“It has a tendency to be oversold,” said Stewart, reminding the audience that there are many variables that go into ensuring that protective window film actually protects the occupants of the building. He asked the audience to always keep one question in mind when selling the film: “Would you stand behind it?”
Knowing that there is a plethora of information floating around the world about just what security film is and what it can do, Lawson encouraged attendees to talk to their manufacturers to make sure that they know what they are buying and what questions they should ask if they are investing in security film.
Manufacturers, it seems, are equally concerned about the use and installation of illegal film and won’t warranty work that has been performed illegally. Wells strongly advises shops against it, recounting for her audience a story of a film shop with which she was associated that was found to be installing illegal film and just what it did to the business.
“We went from eight cars a day to zero, overnight, when these allegations were publicized,” she said adding what it took to come back from the allegations—a lot, including random spot-checks by undercover officers for ten years after the initial allegations.
Additionally, the manufacturer representatives are as concerned with the safety of the installers as installers are—or should be.
“I’d say, mostly, don’t fall off the ladder,” said Stewart. “I hear about installers falling off ladders at least once a year, at least.”
“Booties just are not safe on ladders,” said Wells. “If a client asks you to wear booties, say yes but make the ladder an exception. You could slip and fall off the ladder, or if you drop your blade, booties don’t offer protection against the cut that could result.”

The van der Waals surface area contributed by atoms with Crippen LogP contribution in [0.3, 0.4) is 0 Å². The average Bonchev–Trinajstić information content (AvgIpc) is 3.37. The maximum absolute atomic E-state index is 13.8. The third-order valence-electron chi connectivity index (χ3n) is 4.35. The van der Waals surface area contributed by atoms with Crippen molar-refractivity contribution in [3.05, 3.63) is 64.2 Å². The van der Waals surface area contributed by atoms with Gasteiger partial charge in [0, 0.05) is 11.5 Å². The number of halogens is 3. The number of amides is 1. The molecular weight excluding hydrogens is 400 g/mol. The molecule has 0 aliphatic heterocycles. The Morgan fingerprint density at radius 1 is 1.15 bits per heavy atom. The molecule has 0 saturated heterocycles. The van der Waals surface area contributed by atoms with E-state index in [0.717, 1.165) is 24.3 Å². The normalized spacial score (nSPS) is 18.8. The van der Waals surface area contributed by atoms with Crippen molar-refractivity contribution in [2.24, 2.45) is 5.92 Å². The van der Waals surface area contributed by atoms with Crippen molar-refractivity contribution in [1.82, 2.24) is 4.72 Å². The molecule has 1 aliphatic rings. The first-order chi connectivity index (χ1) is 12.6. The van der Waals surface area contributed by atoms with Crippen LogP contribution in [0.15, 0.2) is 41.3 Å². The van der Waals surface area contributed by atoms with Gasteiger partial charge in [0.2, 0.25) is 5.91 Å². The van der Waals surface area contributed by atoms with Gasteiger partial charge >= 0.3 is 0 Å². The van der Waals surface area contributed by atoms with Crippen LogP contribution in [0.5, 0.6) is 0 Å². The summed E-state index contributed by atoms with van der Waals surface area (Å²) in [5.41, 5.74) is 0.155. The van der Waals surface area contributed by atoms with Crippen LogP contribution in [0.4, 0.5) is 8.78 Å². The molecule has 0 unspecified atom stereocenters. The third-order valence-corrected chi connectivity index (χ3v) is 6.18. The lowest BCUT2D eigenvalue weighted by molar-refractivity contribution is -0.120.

Conference attendee Doug Templer, with Sun Scape Tinting in Central Point, Ore., detailed what he does specifically to address the issue of booties versus shoes; he carries with him at all times a pair of rubber-soled shoes solely for the purpose of installing window film. He doesn’t wear them any time other than when he’s inside a client’s house.
Blades can also cause a hazard of which some installers are aware and others may not recognize. Stewart urged the audience not to just throw razor blades into their apron pockets, as he has also seen technicians reach into the same pocket for something else and cut themselves on the blade.
“Track back your OLFAs, too, so you don’t cut yourself in the face,” Lawson added.
Last but not least, Stewart also pointed out to know where you put your discarded liner and to use caution because, as he pointed out, it’s very slick and can cause the technician—or the car or homeowner—to slip and fall if he or she doesn’t see it.
As the morning seminars had, the manufacturers recommended professionalism to the audience, too, because professionalism can be the make-or-break point of a shop’s success.
“You can tell legitimate businesses when you walk into their store or even when they answer the phone,” said Lawson. “They also know how to save money and not spend whatever they make one day that same night or that weekend.”
“It could even be the little things [that make a store professional],” said Wells. “Even just if the carpet is vacuumed.”
Stewart said that organization is also a key factor for successful shops.
“Organization and knowing what you can do for the customer. Curb appeal helps, too—taking care of warranty claims promptly,” he said.
What’s New in Architectural Glass
Closing out the afternoon was a presentation on what’s coming in glass. Window Film editor Brigid O’Leary gave a quick synopsis of some changes in the flat-glass industry that may affect the window film industry—some sooner rather than later—and Dale Malcom of Essex ARG brought slides of concept cars that have been shown at the Detroit Auto Show over the last few years, pointing out the changes in cars and glass use in cars. Of particular importance, Malcom explained that concept cars are more and more frequently having Lexan® and other plastics used in place of glass for windows and sunroofs, a fact that, should it make its way to production, could spell difficulties for both the window film and the auto glass industries.